Keeping it on the straight and narrow – Aspects that affect MG TA/TB/TC steering (Part 3)

17 Nov

Eric Worpe delivered a superb presentation at the MGCC ‘T’ Register’s ‘Rebuild’ seminar earlier this year. Eric used flip charts to aid his presentation and I have been working with him to ‘flesh out’ the flip chart notes to produce a series of articles for inclusion in TTT 2.

Eric divided up his presentation into seven headings which he termed as “Seven Deadly Sins”. We have so far covered the first two ‘Deadly Sins’ i.e.

CHASSIS – is it true? – Issue 19 (August).
FRONT AXLE GEOMETRYIssue 20 (October).
In this issue we’ll look in depth at the third ‘Deadly Sin’ :


Springs absorb road shocks and allow the wheels to follow the irregular contour of the road whilst controlling the degree of deflection of the chassis. However, a balance needs to be considered between a highly absorbent suspension system that allows considerable deflection of the springs and a minimal absorbent system that transfers most of the road undulations to the chassis. The latter case might just seem familiar to anyone with a TA/B/C.

A soft or absorbent suspension system gives a poor “roll stiffness” prompting instability and oversteer. Hard suspensions compromise road holding by upsetting the even distribution of the vehicle’s weight amongst all four wheels.

The TA/B/C models have quite hard suspension systems but the chassis is able to flex, thus helping to compensate for the limitations of the suspension.

Springs normally have a “constant rate” (deflection v force) according to Hook’s Law. However, with multiple leaf springs with leaves of various lengths, an increase in the spring rate occurs as the deflection intensifies. This is quite a desirable feature as it allows the spring to offer a soft ride to small deflections whilst avoiding being over- stretched by large deflection forces.

As the laminated spring set deflects, the leaves try to slide over each other but are subjected to friction. Although this has a beneficial damping effect, it does result in a harder ride and increased wear. Unlike some modern leaf springs, which have anti-friction features, the TA/B/C springs rely on occasional lubrication. The life and effectiveness of the lubrication can be improved by using a mixture of graphite and silicon grease. Silicon grease is immiscible with water and thus does not emulsify but it’s a poor lubricant. However, by suspending graphite in the silicon grease, good lubrication is achieved that’s resistant to being washed away. Graphite is very messy so wear old clothes and gloves when assembling the spring leaves.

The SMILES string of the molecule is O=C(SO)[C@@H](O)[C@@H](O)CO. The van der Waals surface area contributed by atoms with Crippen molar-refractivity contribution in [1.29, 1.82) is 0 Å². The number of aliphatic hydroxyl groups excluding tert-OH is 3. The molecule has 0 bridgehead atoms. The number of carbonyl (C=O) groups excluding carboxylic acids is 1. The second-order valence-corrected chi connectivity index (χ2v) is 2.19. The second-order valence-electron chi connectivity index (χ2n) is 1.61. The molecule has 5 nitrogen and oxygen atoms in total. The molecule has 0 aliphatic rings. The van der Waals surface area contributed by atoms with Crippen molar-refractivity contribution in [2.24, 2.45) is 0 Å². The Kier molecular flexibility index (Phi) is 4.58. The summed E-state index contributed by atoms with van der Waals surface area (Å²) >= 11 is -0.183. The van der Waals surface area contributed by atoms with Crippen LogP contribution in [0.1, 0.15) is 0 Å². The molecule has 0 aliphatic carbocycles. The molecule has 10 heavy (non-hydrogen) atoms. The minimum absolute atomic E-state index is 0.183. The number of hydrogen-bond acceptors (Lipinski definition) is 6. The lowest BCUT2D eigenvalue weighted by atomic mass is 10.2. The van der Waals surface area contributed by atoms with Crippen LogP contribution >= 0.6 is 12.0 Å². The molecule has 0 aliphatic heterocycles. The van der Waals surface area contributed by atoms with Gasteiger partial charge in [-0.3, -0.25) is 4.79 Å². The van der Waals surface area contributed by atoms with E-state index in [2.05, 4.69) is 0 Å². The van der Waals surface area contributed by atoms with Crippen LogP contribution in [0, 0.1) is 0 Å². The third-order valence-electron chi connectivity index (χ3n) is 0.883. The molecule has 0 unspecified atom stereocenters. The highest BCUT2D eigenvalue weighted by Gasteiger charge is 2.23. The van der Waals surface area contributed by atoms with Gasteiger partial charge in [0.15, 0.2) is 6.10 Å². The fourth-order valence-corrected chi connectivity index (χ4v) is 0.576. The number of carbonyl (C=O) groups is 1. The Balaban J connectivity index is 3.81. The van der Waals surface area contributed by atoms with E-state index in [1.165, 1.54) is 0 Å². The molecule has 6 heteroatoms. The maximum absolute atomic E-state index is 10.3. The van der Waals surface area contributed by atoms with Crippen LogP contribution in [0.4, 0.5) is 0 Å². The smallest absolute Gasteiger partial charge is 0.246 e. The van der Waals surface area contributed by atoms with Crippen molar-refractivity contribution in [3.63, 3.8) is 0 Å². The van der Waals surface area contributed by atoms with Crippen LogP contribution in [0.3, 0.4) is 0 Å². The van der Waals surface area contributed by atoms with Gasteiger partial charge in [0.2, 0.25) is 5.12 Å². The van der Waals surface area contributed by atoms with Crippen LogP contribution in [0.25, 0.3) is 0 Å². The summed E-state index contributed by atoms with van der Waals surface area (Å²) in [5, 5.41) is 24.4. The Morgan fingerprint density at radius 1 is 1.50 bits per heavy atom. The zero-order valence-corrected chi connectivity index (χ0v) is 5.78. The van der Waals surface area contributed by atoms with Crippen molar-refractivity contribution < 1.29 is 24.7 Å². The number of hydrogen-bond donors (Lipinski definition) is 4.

Most new springs have the ends of the leaves chopped off square. Original spring leaves had their ends tapered and chamfered to prevent the ends digging in to adjacent leaves. Judicious use of an angle grinder could help form an original profile after the springs have been dismantled.

Ed’s Note: Please see Issue 1 (August 2010) for a comprehensive article on front springs which covers spring lubrication and tapering/chamfering.

Photo 1 – an after market PA/PB spring with its leaves chopped off square.

Photo 2 – an original TC front spring with its leaves tapered and chamfered.

Note: The clips are formed from the bottom upwards (and bent over the top leaf) on original TC springs. They are formed from the top on the PA/PB springs and ‘closed’ at the bottom with tubular rollers and nuts/bolts.

New springs are made from EN45, a low to medium carbon–silicon-manganese alloy, (C = 0.5%, Si = 2%, Mn = 0.9%). The chosen heat treatment renders the steel somewhat softer that the usual spring steel to help reduce breakages. This can result in the springs “settling” resulting in the “bump stops” limiting the spring’s excursion and producing an even harsher ride.

Old springs can be reset if not too badly worn, but this is not inexpensive as the springs, after dismantling are taken to red heat at about 800° C, re-arced and then quenched in oil. The springs then have to be tempered by heating to around 300 C to stress relieve and then quenched again.